Four years ago, the conversation surrounding Black Panther was about whether it would succeed or if it would set back the cause of all Black-led superhero films. If Black Panther didn’t do well, the thinking went, studio executives would take that as a sign that Black superheroes and action movies wouldn’t be worth investing in, as they did for years with female superheroes after Catwoman and Elektra bombed. The future — not just of the franchise but of Black representation within pop culture — appeared to hinge on whether people would see Black Panther in theaters.
The people responded, giving studio heads $1.345 billion reasons they should believe in Black heroes.
Now, as the sequel Wakanda Forever hits theaters on November 11, Black Panther is Marvel’s flagship franchise. Iron Man and Captain America, Marvel’s superstar heroes, completed their stories in Avengers: Endgame with one sacrificing himself to save the world and the other retiring. New heroes like Shang Chi and the Eternals are just being introduced. Black Panther is arguably the most popular property in the MCU.
With that power comes a whole new set of questions, from how the new film will live up to the excellence of the first movie to how this sequel even exists, considering the tragic death of Chadwick Boseman, who originated the role of T’Challa, a.k.a. Black Panther.
To understand the sky-high storytelling and financial expectations that Black Panther: Wakanda Forever is facing, it’s important to understand the current state of Marvel, the background on the production of this sequel, and the standard set by the first film. But if the franchise has taught us anything, it’s to always bet on Black Panther.
The first Black Panther movie was the best movie Marvel ever made
In over a decade of storytelling, Black Panther is the only Marvel movie to have an Academy Award Best Picture nomination. It’s with good reason.
There are certain movies that are so good that you wish you could experience them again for the very first time. Black Panther is one of those. I wish I could tap into the initial thrill of seeing T’Challa and his general Okoye (Danai Gurira) zoom into Wakanda, the joy of the waterfall celebration and T’Challa’s coronation ceremony, and blood-pumping excitement from the thumps and beats of the Wakandan score. I could watch (and have watched) the movie over and over, but those first-viewing feelings are still so magical.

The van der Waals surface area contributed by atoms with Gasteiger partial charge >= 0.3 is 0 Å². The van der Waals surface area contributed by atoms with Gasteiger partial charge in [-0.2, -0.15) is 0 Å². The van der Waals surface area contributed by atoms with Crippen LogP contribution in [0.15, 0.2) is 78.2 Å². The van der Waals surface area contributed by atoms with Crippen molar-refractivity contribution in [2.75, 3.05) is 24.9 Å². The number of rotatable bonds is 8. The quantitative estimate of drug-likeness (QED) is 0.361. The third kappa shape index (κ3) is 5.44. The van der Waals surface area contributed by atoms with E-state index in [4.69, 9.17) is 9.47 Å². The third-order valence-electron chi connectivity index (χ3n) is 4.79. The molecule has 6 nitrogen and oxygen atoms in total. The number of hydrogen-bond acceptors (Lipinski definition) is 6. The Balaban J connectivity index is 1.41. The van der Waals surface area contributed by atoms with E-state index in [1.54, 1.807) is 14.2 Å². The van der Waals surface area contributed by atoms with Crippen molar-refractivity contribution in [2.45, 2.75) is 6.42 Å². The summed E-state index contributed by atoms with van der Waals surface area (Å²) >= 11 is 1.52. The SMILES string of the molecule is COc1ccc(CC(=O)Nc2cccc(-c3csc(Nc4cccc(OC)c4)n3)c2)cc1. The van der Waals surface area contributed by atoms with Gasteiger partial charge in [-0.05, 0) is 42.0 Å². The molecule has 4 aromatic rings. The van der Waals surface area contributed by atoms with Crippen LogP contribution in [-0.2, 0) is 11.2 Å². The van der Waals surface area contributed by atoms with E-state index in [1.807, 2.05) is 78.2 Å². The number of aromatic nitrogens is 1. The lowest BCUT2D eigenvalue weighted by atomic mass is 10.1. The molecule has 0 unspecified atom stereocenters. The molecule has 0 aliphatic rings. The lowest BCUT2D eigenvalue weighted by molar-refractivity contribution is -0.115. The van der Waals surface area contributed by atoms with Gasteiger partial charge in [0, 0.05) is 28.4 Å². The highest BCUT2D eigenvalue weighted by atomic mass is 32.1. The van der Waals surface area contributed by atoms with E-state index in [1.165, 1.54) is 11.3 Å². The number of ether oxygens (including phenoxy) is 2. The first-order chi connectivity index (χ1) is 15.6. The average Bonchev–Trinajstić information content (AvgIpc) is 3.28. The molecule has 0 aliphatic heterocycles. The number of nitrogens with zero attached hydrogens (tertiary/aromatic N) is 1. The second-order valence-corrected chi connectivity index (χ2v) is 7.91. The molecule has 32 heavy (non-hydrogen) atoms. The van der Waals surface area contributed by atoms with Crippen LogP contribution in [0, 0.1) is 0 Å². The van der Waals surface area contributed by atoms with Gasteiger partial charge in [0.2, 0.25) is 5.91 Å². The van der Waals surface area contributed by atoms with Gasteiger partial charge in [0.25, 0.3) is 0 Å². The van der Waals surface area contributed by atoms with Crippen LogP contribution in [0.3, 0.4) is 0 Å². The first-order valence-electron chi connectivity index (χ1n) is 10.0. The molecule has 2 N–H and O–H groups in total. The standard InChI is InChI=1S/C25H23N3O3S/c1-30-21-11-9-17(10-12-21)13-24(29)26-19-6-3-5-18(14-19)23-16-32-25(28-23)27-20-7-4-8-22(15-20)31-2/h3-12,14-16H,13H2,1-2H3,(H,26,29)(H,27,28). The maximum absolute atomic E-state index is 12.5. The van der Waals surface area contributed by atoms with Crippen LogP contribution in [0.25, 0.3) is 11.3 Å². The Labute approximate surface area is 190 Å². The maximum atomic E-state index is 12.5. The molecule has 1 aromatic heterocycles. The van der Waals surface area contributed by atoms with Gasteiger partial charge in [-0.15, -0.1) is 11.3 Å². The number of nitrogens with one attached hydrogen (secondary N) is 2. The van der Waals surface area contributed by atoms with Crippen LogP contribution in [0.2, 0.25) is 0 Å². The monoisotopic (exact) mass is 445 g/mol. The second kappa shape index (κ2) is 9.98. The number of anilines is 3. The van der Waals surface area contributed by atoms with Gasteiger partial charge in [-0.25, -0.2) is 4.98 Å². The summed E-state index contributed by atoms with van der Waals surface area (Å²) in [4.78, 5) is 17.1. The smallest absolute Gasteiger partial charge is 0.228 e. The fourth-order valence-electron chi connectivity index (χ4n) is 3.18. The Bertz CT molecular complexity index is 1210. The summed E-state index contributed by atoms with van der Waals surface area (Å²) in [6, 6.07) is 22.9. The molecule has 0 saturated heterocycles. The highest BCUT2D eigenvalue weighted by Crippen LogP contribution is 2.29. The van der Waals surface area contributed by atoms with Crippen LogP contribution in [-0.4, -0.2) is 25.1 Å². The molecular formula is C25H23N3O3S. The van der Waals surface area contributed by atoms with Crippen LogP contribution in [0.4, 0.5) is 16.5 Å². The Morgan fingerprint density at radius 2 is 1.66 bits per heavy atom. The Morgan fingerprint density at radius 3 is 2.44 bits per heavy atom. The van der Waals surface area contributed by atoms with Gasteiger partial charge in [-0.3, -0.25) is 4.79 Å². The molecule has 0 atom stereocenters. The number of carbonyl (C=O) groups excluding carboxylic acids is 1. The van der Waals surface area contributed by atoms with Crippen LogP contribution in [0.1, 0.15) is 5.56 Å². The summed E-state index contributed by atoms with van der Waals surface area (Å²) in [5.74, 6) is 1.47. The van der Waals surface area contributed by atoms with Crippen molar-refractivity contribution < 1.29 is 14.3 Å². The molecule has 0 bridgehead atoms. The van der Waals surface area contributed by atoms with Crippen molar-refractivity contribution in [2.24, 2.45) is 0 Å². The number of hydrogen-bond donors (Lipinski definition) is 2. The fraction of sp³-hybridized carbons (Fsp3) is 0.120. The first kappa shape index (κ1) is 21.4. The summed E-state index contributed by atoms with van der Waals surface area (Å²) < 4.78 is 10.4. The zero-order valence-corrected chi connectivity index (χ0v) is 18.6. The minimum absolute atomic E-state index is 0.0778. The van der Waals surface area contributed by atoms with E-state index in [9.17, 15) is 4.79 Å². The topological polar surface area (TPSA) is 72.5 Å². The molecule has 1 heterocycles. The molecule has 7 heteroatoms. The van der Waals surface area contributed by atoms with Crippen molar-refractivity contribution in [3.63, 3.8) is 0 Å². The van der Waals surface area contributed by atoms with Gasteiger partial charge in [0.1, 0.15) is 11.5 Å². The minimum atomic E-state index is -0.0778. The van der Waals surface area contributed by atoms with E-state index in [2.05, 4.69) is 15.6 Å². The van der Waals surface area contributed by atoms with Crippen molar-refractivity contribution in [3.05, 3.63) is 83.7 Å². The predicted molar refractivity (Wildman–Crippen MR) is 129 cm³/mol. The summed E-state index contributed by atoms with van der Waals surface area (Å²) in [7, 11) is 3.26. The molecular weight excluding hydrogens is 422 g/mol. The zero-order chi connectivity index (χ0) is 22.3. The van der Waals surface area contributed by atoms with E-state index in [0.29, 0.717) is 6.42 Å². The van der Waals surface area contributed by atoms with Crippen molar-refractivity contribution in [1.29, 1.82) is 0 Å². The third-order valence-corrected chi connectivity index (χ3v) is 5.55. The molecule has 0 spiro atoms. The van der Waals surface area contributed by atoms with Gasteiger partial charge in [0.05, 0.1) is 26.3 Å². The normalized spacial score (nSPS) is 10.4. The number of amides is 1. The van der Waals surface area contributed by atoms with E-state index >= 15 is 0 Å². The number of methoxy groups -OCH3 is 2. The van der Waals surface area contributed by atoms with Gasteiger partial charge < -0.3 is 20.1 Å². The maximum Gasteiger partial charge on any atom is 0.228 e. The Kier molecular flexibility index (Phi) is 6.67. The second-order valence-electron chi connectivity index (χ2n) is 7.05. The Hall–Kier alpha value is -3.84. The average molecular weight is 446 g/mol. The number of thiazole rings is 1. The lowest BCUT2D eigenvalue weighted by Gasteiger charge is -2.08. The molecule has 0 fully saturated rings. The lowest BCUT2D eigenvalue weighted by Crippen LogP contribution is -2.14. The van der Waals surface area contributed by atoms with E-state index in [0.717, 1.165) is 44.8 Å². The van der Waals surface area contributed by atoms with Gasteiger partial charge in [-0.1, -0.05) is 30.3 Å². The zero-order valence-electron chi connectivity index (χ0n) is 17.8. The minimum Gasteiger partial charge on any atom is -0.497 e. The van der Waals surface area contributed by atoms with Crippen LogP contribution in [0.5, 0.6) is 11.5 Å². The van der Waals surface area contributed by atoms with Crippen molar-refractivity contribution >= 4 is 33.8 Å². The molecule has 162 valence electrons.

Black Panther wasn’t just a visual and auditory spectacle, it was also a superhero story with depth. Within the story of T’Challa’s superheroism was a tale about political isolationism; Wakanda protected itself, perhaps selfishly, from the world around it. Black Panther was also an allegory about the ills of colonization and, at the same time, a power fantasy about what a wondrous Black civilization could look like if it went untouched by imperialism.
Lush storytelling combined with stellar performances from Boseman and the cast, thrilling action sequences, the intricate and thoughtful world-building of Wakanda, and a convincing villain in Killmonger (Michael B. Jordan) made Black Panther the best movie Marvel has ever created.
Since its release in 2018, nothing Marvel has produced has come close to sparking the same kind of pop cultural conversations about race, representation, and colonialism. Black Panther pushed the genre forward, unlocking the potential of what a superhero movie could be.
Inevitably, Wakanda Forever will be compared to the first movie. Fans and the industry alike want to know whether it’s as excellent as the original. But the more pertinent question might be whether Marvel’s other movies are as good as the Black Panther franchise, and if not, what’s keeping them from that?
What is Black Panther without Chadwick Boseman?
The runaway success of Black Panther was just one of the reasons it was so shocking when star Chadwick Boseman died in 2020. Boseman, who was only 43, kept his personal life private; he had stage four colon cancer unbeknownst to his fans and many of his colleagues.
“I got to watch him through the years — advancing out of student theater, on to TV and film, and then finally cast as T’Challa. He was perfect. He had T’Challa’s royal spirit, the sense that he did not represent merely himself, but a nation,” wrote Ta-Nehisi Coates in a eulogy that was printed in Marvel comic books.
Coates explained that there was no explanation or any remedy against the cruelty of losing Boseman. The solace, he explained, would be in remembering Boseman’s legacy. “It is the thought,” he wrote “that just as Chad once walked into the City of the Dead and harnessed the energy of those who’d gone before him, so he too may be harnessed, by all those warriors to come.” In holding tight to Boseman’s memory — the light he brought to the world, and the inspiration he was to so many people — his power could be handed down to future generations.
Director Ryan Coogler, who had befriended Boseman during the first movie, was one of the people who didn’t know what his friend had been going through. In interviews, he explained that Boseman’s death was such a shock that Coogler almost quit filmmaking. Boseman was supposed to be part of the second movie and the future of Marvel; Coogler reported that his initial script for a Black Panther follow-up centered on T’Challa experiencing the grief of losing five years to Thanos’s snap.